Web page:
Local bonds soar, while risk assets endure rising volatility and falling returns.
Despite positive signs of a turnaround in South Africans’ prospects in the first quarter of 2018, investors endured a very difficult period. Indeed, it was a perfect storm for investors in risk assets, with local equity markets delivering one of the worst quarterly returns since the Global Financial Crisis. In what was an eventful quarter, President Cyril Ramaphosa seized the countrys top job and moved as quickly as he possibly could to begin the process of lifting confidence in South Africa. Moves included what seemed to be a strong influence over the budget, a well thought out cabinet reshuffle and a strong focus on realigning State-Owned Enterprises. All these developments were positively received by investors, with the rand appreciating significantly and credit ratings agency Moody’s affirming South Africa’s investment grade rating on a stable outlook. A stronger rand, however, gave many investors headaches in the first quarter, with the dominant names in the index tracking downward due to their large offshore earnings components. Many moves were stock specific too, such as Naspers, which ended the quarter down 16% and was the largest detractor from the performance of the FTSE/JSE All Share Index. In addition to this the first quarter saw the return of global market volatility on the back of geopolitical tensions, US Tech sector issues and most importantly an upwardly shifting interest rate environment in the U.S.
Naturally this increase in volatility was coupled with losses, which combined with a stronger rand, hurt investor returns across global assets. Looking again at the domestic picture, it was the ongoing saga in the listed property market that came into sharp focus. Specifically, companies linked to the Resilient group fell dramatically on the back of widespread reports of impropriety ranging from director dealings to accounting policies, which resulted in heavy losses for local listed property. On the positive side, local bonds delivered very good returns in the first quarter benefitting from the improving domestic backdrop.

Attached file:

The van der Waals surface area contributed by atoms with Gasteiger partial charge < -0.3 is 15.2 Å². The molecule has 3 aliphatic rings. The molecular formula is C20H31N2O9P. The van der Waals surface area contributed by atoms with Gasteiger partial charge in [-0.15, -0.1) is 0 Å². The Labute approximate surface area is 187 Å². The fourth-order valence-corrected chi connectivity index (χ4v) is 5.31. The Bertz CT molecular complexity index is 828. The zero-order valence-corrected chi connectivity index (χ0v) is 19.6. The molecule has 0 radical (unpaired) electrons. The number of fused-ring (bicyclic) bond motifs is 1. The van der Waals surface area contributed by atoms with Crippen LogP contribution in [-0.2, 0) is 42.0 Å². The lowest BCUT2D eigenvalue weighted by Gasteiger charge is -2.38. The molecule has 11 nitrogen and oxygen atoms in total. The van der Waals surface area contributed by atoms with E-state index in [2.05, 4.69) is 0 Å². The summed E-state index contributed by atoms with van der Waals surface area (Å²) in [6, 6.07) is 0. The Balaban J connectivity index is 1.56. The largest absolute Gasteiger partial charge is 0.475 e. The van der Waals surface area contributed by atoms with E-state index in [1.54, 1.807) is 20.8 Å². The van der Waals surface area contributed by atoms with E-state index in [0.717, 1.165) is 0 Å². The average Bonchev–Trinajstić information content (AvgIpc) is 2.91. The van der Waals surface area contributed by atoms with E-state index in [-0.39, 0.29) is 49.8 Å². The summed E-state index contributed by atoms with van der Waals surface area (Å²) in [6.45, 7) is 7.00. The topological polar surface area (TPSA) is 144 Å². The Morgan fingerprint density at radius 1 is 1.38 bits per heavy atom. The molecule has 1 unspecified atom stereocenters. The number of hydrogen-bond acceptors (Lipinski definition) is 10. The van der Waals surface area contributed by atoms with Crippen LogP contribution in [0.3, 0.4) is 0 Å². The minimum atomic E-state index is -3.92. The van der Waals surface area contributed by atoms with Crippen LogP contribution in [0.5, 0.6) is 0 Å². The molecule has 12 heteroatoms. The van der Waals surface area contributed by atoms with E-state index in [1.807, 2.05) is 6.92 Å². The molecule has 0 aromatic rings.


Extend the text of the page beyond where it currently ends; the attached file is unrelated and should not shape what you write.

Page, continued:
Rising confidence in South Africa’s political and economic prospects was an important driver of returns over the quarter, with ‘SA Inc’ assets and the rand benefitting. In terms of South African focused assets, local bonds were the standout performers, with retail and banking sectors within the local equity market also showing relatively good performance. In addition, a stronger rand negatively impacted the ‘rand-hedge’ component of the market, which continues to be sizeable. On the back of these local asset class returns, the largest unit trust categories provided negative returns in the first quarter, with higher equity exposure corresponding to lower returns. Compared to the FTSE/JSE All Share Index’s return of -6.0%, the South African Multi-Asset categories’ performance were decided by levels of exposure to risk assets: High Equity (-3.6%), Medium Equity (-2.9%), Low Equity (-1.3%) and Flexible (-3.6%). Despite a negative return, the General Equity category outperformed the index, with a return of -4.7% for the quarter.
More broadly, global markets encountered significant turbulence in February and March after a strong start in January. Emerging equity markets continued to outperform developed markets in the first quarter, eking out a positive quarterly return in US dollar terms. Given this backdrop, it should not be a surprise that risk assets underperformed income-focused assets in the first quarter. The result was severely dampened returns from offshore categories, with higher exposure to equities corresponding to lower returns.
The first quarter of 2018 proved to be one of the worst quarters for risk assets since the Global Financial Crisis, as the resilience of the global bull market came under scrutiny. We have cautioned for some time against unbounded confidence that has led to ever higher asset valuations in certain areas of the market. Our focus continues to be on fundamentals, with a firm understanding that it is the price that one pays for assets that ultimately determines one’s long term returns.